Susan Saegert
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Embodied ignorances 
A pragmatist responds to epistemic and other kinds of frictions in the academy 
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This chapter draws on writings by race theorists and pragmatists to inquire into the internal politics of our academic communities. The argument is built around the epistemic injustice articulated by students of colour in my own doctoral programme. The chapter starts with this situation and develops the concept of ‘embodied ignorance’ and its embeddedness in positions of power in order to explain such epistemological injustice and find ways to overcome it. Embodied ignorance arises at the individual level from the limits and particularity of being just one person in space and time; and it arises at the social level from the mobilisation of categories of bodies that mark some as more authoritatively, legally and normatively entitled and powerful than others. Greater epistemological justice within the academy cannot easily remedy practical harms, requiring, instead, engagement with the broader society. The chapter examines the history and current practice of affirmative action to better understand the political and economic dimensions of academic exclusion/inclusion. It then turns to pragmatist thought to understand how to go beyond the current limitations imposed on racial and other forms of inclusion in the creation of new knowledge aimed at more democratic ways of knowing and living.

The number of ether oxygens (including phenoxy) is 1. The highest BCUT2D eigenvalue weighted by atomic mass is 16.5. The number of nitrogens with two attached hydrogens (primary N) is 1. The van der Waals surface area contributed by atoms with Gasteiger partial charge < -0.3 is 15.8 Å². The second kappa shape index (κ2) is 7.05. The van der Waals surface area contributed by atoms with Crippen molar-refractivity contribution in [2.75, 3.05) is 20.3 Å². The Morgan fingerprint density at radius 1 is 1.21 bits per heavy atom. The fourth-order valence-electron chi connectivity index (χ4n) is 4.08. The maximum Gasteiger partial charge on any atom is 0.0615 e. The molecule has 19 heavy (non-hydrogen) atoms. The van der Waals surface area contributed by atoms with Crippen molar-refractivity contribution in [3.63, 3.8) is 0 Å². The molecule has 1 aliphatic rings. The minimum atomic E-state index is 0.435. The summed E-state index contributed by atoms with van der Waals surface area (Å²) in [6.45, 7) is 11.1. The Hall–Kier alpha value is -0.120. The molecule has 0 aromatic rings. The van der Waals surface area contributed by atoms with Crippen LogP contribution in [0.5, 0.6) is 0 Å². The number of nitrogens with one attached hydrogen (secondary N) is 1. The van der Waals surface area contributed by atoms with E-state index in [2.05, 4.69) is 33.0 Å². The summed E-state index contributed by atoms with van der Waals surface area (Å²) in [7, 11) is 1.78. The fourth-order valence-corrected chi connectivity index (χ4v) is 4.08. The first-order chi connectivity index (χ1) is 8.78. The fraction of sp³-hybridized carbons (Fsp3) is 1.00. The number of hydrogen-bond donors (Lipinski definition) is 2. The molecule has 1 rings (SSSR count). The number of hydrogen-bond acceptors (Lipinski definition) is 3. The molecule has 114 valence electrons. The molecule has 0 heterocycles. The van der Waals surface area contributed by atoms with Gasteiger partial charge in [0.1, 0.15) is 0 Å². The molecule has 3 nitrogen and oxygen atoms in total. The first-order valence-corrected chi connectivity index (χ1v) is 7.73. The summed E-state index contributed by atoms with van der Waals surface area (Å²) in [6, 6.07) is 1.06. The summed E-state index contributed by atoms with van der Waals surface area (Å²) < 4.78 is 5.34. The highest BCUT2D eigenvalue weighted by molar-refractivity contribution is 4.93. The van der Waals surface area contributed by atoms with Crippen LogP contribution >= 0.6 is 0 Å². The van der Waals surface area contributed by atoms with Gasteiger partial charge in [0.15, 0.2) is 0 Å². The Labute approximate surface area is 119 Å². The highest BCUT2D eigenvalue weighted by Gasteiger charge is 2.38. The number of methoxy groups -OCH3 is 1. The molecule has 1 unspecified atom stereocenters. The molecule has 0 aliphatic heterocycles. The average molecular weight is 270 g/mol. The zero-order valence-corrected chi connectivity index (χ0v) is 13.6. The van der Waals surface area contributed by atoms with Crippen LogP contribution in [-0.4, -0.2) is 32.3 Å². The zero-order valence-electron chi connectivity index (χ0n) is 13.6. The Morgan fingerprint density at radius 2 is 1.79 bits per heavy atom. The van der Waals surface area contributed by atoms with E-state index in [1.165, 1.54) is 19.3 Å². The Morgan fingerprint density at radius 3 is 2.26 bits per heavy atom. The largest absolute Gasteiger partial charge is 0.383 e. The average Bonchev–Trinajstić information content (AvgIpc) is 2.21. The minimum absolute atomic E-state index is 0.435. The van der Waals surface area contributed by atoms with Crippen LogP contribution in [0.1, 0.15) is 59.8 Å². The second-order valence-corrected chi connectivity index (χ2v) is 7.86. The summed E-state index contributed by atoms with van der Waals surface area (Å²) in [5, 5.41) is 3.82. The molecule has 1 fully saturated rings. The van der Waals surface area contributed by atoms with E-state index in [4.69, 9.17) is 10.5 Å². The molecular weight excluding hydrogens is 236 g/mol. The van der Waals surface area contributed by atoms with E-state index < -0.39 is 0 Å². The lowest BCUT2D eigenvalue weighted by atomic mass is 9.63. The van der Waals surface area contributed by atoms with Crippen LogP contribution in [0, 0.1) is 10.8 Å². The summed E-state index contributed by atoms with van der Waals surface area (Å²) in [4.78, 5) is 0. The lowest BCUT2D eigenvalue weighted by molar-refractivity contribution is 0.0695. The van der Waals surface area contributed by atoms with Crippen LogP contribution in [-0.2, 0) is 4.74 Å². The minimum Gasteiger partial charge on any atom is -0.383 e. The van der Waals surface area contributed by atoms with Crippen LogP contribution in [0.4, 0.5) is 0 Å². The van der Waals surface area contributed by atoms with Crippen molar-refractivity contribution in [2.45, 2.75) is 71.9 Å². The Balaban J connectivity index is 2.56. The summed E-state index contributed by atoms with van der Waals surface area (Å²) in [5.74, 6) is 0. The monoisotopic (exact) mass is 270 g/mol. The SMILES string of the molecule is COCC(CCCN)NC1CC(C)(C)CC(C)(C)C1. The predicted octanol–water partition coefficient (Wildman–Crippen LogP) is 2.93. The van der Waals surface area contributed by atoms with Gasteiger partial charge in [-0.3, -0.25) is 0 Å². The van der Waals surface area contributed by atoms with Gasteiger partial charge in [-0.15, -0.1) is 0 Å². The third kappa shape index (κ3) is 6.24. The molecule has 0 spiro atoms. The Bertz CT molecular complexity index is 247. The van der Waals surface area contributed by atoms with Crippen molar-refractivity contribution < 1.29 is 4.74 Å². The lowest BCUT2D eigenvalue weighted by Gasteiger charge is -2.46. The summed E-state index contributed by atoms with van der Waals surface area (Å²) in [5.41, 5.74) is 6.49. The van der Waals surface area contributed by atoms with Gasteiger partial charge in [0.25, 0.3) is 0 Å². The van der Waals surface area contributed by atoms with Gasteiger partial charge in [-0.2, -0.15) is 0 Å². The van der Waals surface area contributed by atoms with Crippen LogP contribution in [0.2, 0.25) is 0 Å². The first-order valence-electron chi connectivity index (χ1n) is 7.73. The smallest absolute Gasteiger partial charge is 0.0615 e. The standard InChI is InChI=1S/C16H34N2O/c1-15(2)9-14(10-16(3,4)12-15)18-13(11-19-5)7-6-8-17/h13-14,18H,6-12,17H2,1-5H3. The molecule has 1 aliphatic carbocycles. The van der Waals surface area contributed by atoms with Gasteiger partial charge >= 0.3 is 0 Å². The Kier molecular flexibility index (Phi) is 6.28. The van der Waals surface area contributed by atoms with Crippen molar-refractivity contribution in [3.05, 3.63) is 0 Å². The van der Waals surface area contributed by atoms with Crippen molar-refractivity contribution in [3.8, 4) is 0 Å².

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The power of pragmatism

Knowledge production and social inquiry

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